(Reuters) – Amazon.com plans to take a more proactive approach to determine what types of content violate its cloud service policies, such as rules against promoting violence, and enforce its removal, according to two sources, a move likely to renew debate about how much power tech companies should have to restrict free speech.
Over the coming months, Amazon will hire a small group of people in its Amazon Web Services (AWS) division to develop expertise and work with outside researchers to monitor for future threats, one of the sources familiar with the matter said.
It could turn Amazon, the leading cloud service provider worldwide with 40% market share according to research firm Gartner, into one of the world’s most powerful arbiters of content allowed on the internet, experts say.
Amazon made headlines in the Washington Post last week for shutting down a website hosted on AWS that featured propaganda from Islamic State that celebrated the suicide bombing that killed an estimated 170 Afghans and 13 U.S. troops in Kabul last Thursday. They did so after the news organisation contacted Amazon, according to the Post.
The proactive approach to content comes after Amazon kicked social media app Parler off its cloud service shortly after the January 6 Capitol riot for permitting content promoting violence.
“AWS Trust & Safety works to protect AWS customers, partners, and internet users from bad actors attempting to use our services for abusive or illegal purposes,” an AWS spokesperson said in a statement. “When AWS Trust & Safety is made aware of abusive or illegal behaviour, they act quickly to investigate and engage with customers to take appropriate actions. As AWS continues to expand, this team (like most teams in AWS) will continue to grow.”
Activists and human rights groups are increasingly holding not just websites and apps accountable for harmful content, but also the underlying tech infrastructure that enables those sites to operate, while political conservatives decry the curtailing of free speech.
AWS already prohibits its services from being used in a variety of ways, such as illegal or fraudulent activity, to incite or threaten violence or promote child sexual exploitation and abuse, according to its acceptable use policy.
Amazon first requests customers remove content violating its policies or have a system to moderate content. If Amazon cannot reach an acceptable agreement with the customer, it may take down the website.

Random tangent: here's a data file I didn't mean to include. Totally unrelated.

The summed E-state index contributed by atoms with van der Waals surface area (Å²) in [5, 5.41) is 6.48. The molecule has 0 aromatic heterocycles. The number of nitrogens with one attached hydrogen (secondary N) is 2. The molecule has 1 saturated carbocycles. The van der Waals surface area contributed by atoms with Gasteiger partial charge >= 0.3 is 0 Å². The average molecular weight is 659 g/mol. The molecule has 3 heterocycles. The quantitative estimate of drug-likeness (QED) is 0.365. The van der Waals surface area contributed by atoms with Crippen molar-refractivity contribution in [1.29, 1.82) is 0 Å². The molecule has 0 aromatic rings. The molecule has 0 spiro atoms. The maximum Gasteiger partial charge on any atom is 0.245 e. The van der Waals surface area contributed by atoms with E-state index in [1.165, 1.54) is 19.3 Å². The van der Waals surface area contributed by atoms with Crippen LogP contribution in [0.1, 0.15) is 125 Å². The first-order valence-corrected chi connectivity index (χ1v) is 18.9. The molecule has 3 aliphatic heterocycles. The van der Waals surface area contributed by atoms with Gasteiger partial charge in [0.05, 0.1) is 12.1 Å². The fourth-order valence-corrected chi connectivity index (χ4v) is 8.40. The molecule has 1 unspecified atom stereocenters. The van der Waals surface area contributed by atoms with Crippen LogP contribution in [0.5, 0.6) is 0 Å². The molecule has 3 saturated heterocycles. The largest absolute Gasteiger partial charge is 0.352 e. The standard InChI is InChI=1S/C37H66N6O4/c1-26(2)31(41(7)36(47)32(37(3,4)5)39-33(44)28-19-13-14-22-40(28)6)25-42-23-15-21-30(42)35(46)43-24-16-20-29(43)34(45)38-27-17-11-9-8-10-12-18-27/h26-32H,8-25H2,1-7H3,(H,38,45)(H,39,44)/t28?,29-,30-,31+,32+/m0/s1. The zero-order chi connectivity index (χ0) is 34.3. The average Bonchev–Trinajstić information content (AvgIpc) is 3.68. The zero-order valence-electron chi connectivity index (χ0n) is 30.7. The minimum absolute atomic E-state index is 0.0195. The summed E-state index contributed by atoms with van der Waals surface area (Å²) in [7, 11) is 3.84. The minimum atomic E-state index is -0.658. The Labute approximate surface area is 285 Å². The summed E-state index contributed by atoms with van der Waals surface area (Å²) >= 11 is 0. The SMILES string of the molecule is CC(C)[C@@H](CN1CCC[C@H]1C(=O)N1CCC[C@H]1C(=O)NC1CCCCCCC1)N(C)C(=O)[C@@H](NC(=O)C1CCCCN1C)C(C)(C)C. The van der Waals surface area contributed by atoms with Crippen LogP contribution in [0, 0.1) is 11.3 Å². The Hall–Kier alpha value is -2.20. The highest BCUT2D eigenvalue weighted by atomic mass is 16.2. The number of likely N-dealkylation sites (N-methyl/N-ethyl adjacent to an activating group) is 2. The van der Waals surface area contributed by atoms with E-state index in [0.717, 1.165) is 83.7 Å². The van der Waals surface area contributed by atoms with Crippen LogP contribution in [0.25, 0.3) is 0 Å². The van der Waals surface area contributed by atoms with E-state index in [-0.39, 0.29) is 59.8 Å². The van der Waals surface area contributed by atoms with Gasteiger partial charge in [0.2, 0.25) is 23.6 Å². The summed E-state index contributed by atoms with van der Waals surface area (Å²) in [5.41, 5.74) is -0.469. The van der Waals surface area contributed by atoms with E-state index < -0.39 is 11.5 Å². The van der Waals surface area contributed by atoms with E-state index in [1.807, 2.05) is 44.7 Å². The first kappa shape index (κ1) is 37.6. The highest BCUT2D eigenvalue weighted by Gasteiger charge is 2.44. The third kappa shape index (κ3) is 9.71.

Amazon aims to develop an approach toward content issues that it and other cloud providers are more frequently confronting, such as determining when misinformation on a company’s website reaches a scale that requires AWS action, the source said.
The new team within AWS does not plan to sift through the vast amounts of content that companies host on the cloud, but will aim to get ahead of future threats, such as emerging extremist groups whose content could make it onto the AWS cloud, the source added.
Amazon is currently hiring for a global head of policy on the AWS trust and safety team, which is responsible for “protecting AWS against a wide variety of abuse,” according to a job posting on its website.
AWS’s offerings include cloud storage and virtual servers and counts major companies like Netflix, Coca-Cola and Capital One as clients, according to its website.
Better preparation against certain types of content could help Amazon avoid legal and public relations risk.
“If (Amazon) can get some of this stuff off proactively before it’s discovered and becomes a big news story, there’s value in avoiding that reputational damage,” said Melissa Ryan, founder of CARD Strategies, a consulting firm that helps organisations understand extremism and online toxicity threats.
Cloud services such as AWS and other entities like domain registrars are considered the “backbone of the internet,” but have traditionally been politically neutral services, according to a 2019 report from Joan Donovan, a Harvard researcher who studies online extremism and disinformation campaigns.
But cloud services providers have removed content before, such as in the aftermath of the 2017 alt-right rally in Charlottesville, Virginia, helping to slow the organizing ability of alt-right groups, Donovan wrote.
“Most of these companies have understandably not wanted to get into content and not wanting to be the arbiter of thought,” Ryan said. “But when you’re talking about hate and extremism, you have to take a stance.”
(Reporting by Sheila Dang in Dallas; Editing by Kenneth Li and Lisa Shumaker)Got a news tip for our journalists? Share it with us anonymously here.